Identity Theft

1964 Chevy Impala SS
1964 Chevy Impala SS

Personally identifiable information (PII), or sensitive personal information (SPI) defines a class of information that can be used on its own or with other information to identify, contact, or locate a single person, to identify or impersonate an individual.

Hardly a week goes by that an industrial scale theft of customer identity data is reported.

How does it happen?   Why would anyone waste time in stealing identity data? How can it be sold without getting caught?

The largest case of identity theft in the US was committed by Philip Cummings – a help desk employee of Teledata Communications of Long Island New York. Teledata provided a third party credit score download services used by the major American Banks.

As an administrator, Cummings had access to systems and databases to generate credit scores and view the report which contained personal information data. As well he had access to bank login credentials including passwords.

Cummings hovered up and sold the identity data to identity theft syndicate.

The syndicate had the details to enable them to

  • Change a cardholder’s address
  • Apply for a new credit card to replace a missing card.
    The new card was shipped to a syndicate address.
  • Stole no more than $5,000 the victim’s credit card to avoid the chances of prosecution.

Some 30,000 people in the US and Canada were afflicted with damages in the millions of dollars.

There are a number of failings in the way personal information was managed, accessed and defining who can do what.

The basic best practices for managing PII data and includes:

  1. Design the internal network, databases and access applications under the assumption that hackers will steal personal information.
  2. Controls are in place to ensure that a specific user can be emailed or disabled from performing specific functions.
  3. For cases of third party support, the support engineers never have direct access to the enterprise production systems. The exception being if a contract with a third party for production infrastructure and systems support grants a specific person the right to deploy a specific release into production.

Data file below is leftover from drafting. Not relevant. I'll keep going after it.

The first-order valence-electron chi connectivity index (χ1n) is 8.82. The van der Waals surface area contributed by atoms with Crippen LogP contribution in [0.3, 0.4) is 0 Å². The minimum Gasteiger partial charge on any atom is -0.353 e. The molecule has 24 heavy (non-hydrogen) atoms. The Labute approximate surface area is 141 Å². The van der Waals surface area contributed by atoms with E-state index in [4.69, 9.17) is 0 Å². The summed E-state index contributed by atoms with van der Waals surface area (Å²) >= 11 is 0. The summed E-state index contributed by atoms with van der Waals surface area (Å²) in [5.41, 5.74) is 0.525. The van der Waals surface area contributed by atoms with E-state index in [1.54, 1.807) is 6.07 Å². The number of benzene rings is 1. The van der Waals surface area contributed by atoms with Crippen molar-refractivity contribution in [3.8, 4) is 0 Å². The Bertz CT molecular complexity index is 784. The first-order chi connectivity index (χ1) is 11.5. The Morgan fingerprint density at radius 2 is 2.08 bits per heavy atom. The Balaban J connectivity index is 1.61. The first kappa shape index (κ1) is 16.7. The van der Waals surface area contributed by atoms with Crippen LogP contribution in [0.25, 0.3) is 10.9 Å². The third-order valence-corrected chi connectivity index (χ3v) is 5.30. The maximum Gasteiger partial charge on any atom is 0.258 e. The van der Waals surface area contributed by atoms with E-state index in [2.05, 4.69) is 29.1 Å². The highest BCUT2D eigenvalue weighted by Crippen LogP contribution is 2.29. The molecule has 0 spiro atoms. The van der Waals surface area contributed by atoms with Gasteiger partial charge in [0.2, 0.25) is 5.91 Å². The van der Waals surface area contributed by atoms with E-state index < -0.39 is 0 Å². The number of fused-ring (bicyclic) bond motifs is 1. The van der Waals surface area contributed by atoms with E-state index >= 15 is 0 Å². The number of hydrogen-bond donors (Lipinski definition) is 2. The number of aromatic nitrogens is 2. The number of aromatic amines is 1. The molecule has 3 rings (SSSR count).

4. Third parties are provided logs to support monitoring of their application. All PI data is scrubbed from the logs.
  5. A separate system is available by which the third party system can be reviewed and modified   Once bugs are fixed, the changes are published in the production system by the corporate systems deployment team upon validation of the change.
  6. All data containing personal information whether at rest in a database or in transit such as exchange of data with a business partner or online customer access is encrypted.
  7. Production data is never used in test systems.
  8. Reports are generated by each system detailing who accessed what system and what type of data was accessed and how it was distributed.
  9. Filtering out potential malware from eMails and blocking phishing attempts.
  10. Limit the size of eMails and attachments.
  11. Train staff never to open eMails from unknown senders.
  12. Set daily withdrawal limits. Notify the account holder of the activity with the capability of reporting fraudulent transactions.
  13. If the access of PII data is originated from the internet, the person whose data is being accessed is notified via eMail. The eMail should never contain PI data.

There are a number of reasons why these measures are never implemented.

  1. Not a corporate priority
  2. The potential impacts to the business operations, reputation and future business in the event of an identity theft incident are not appreciated or the risk is “managed” with no mitigation.
  3. High cost of remedying existing databases, networks and applications to security manage PI data.

Had these policies been in place, Cummings would never have gained access to production systems which managed PI data.

It should be noted that Cummings sold the credit reports to a group of hackers. A hacker stole $1,000 a fraudulent credit card charge. The card holder was caught in a situation where fraud cases under $5,000 in Florida are not investigated. Only when the FBI realised the complainant was part of a much larger fraud case that the complaint was taken seriously.

On a final note, Bank customers should regularly check their statements for unexplained purchases.